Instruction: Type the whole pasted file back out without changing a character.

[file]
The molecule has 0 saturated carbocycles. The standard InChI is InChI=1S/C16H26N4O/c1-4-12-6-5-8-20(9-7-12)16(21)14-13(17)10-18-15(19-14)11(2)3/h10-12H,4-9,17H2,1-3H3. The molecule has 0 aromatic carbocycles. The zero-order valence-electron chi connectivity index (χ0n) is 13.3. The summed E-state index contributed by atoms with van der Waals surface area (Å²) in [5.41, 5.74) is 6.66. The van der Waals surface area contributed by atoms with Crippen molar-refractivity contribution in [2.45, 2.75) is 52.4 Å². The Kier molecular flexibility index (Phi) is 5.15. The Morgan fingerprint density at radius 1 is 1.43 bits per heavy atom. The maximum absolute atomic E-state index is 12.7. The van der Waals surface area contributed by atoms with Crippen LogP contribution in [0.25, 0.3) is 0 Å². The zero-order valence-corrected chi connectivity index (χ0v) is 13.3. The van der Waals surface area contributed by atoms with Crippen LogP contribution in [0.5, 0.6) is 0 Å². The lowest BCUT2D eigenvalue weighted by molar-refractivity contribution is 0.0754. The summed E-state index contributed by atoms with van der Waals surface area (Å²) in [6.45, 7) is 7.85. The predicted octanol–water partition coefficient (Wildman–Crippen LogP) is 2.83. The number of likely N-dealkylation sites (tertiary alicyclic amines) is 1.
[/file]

The molecule has 0 saturated carbocycles. The standard InChI is InChI=1S/C16H26N4O/c1-4-12-6-5-8-20(9-7-12)16(21)14-13(17)10-18-15(19-14)11(2)3/h10-12H,4-9,17H2,1-3H3. The molecule has 0 aromatic carbocycles. The zero-order valence-electron chi connectivity index (χ0n) is 13.3. The summed E-state index contributed by atoms with van der Waals surface area (Å²) in [5.41, 5.74) is 6.66. The van der Waals surface area contributed by atoms with Crippen molar-refractivity contribution in [2.45, 2.75) is 52.4 Å². The Kier molecular flexibility index (Phi) is 5.15. The Morgan fingerprint density at radius 1 is 1.43 bits per heavy atom. The maximum absolute atomic E-state index is 12.7. The van der Waals surface area contributed by atoms with Crippen LogP contribution in [0.25, 0.3) is 0 Å². The zero-order valence-corrected chi connectivity index (χ0v) is 13.3. The van der Waals surface area contributed by atoms with Crippen LogP contribution in [0.5, 0.6) is 0 Å². The lowest BCUT2D eigenvalue weighted by molar-refractivity contribution is 0.0754. The summed E-state index contributed by atoms with van der Waals surface area (Å²) in [6.45, 7) is 7.85. The predicted octanol–water partition coefficient (Wildman–Crippen LogP) is 2.83. The number of likely N-dealkylation sites (tertiary alicyclic amines) is 1.